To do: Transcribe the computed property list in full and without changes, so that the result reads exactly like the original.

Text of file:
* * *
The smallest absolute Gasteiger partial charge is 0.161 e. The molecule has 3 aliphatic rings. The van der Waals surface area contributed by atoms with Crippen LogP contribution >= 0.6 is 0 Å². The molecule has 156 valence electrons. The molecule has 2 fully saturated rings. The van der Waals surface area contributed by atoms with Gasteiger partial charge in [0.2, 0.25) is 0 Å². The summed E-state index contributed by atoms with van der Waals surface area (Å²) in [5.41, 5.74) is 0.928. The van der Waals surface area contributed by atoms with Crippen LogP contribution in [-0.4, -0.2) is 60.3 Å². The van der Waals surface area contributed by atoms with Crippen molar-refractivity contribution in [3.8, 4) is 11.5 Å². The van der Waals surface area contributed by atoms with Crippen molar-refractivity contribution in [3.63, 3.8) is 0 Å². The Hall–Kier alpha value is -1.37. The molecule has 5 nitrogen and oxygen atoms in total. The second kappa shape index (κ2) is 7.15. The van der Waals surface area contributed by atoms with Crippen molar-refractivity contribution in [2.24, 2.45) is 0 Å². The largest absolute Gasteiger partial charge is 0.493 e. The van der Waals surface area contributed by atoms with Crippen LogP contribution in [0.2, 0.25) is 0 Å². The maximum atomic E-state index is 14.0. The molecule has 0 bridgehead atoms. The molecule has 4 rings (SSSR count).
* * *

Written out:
The smallest absolute Gasteiger partial charge is 0.161 e. The molecule has 3 aliphatic rings. The van der Waals surface area contributed by atoms with Crippen LogP contribution >= 0.6 is 0 Å². The molecule has 156 valence electrons. The molecule has 2 fully saturated rings. The van der Waals surface area contributed by atoms with Gasteiger partial charge in [0.2, 0.25) is 0 Å². The summed E-state index contributed by atoms with van der Waals surface area (Å²) in [5.41, 5.74) is 0.928. The van der Waals surface area contributed by atoms with Crippen LogP contribution in [-0.4, -0.2) is 60.3 Å². The van der Waals surface area contributed by atoms with Crippen molar-refractivity contribution in [3.8, 4) is 11.5 Å². The van der Waals surface area contributed by atoms with Crippen molar-refractivity contribution in [3.63, 3.8) is 0 Å². The Hall–Kier alpha value is -1.37. The molecule has 5 nitrogen and oxygen atoms in total. The second kappa shape index (κ2) is 7.15. The van der Waals surface area contributed by atoms with Crippen molar-refractivity contribution in [2.24, 2.45) is 0 Å². The largest absolute Gasteiger partial charge is 0.493 e. The van der Waals surface area contributed by atoms with Crippen LogP contribution in [0.2, 0.25) is 0 Å². The maximum atomic E-state index is 14.0. The molecule has 0 bridgehead atoms. The molecule has 4 rings (SSSR count).